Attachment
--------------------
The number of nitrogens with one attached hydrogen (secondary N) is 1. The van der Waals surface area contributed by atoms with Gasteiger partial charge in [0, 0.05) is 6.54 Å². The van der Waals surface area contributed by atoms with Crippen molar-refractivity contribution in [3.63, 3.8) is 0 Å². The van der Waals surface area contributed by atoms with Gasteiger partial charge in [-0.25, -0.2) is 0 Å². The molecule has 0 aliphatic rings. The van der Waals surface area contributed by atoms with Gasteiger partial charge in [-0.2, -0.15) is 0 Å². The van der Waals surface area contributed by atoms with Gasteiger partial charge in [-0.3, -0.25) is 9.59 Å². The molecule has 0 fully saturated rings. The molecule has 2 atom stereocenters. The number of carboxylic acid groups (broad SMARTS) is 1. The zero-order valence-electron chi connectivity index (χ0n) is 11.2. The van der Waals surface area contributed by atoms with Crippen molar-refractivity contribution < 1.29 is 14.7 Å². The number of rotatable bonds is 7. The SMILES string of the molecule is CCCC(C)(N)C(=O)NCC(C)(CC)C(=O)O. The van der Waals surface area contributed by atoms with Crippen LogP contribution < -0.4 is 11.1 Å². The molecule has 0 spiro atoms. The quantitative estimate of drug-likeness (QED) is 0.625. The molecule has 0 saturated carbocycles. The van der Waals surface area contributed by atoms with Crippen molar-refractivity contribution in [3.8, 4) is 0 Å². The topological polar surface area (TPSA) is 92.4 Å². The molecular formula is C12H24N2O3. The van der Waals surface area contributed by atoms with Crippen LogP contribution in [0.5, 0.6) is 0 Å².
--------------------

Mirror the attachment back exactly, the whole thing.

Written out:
The number of nitrogens with one attached hydrogen (secondary N) is 1. The van der Waals surface area contributed by atoms with Gasteiger partial charge in [0, 0.05) is 6.54 Å². The van der Waals surface area contributed by atoms with Crippen molar-refractivity contribution in [3.63, 3.8) is 0 Å². The van der Waals surface area contributed by atoms with Gasteiger partial charge in [-0.25, -0.2) is 0 Å². The molecule has 0 aliphatic rings. The van der Waals surface area contributed by atoms with Gasteiger partial charge in [-0.2, -0.15) is 0 Å². The van der Waals surface area contributed by atoms with Gasteiger partial charge in [-0.3, -0.25) is 9.59 Å². The molecule has 0 fully saturated rings. The molecule has 2 atom stereocenters. The number of carboxylic acid groups (broad SMARTS) is 1. The zero-order valence-electron chi connectivity index (χ0n) is 11.2. The van der Waals surface area contributed by atoms with Crippen molar-refractivity contribution < 1.29 is 14.7 Å². The number of rotatable bonds is 7. The SMILES string of the molecule is CCCC(C)(N)C(=O)NCC(C)(CC)C(=O)O. The van der Waals surface area contributed by atoms with Crippen LogP contribution < -0.4 is 11.1 Å². The molecule has 0 spiro atoms. The quantitative estimate of drug-likeness (QED) is 0.625. The molecule has 0 saturated carbocycles. The van der Waals surface area contributed by atoms with Crippen molar-refractivity contribution in [3.8, 4) is 0 Å². The topological polar surface area (TPSA) is 92.4 Å². The molecular formula is C12H24N2O3. The van der Waals surface area contributed by atoms with Crippen LogP contribution in [0.5, 0.6) is 0 Å².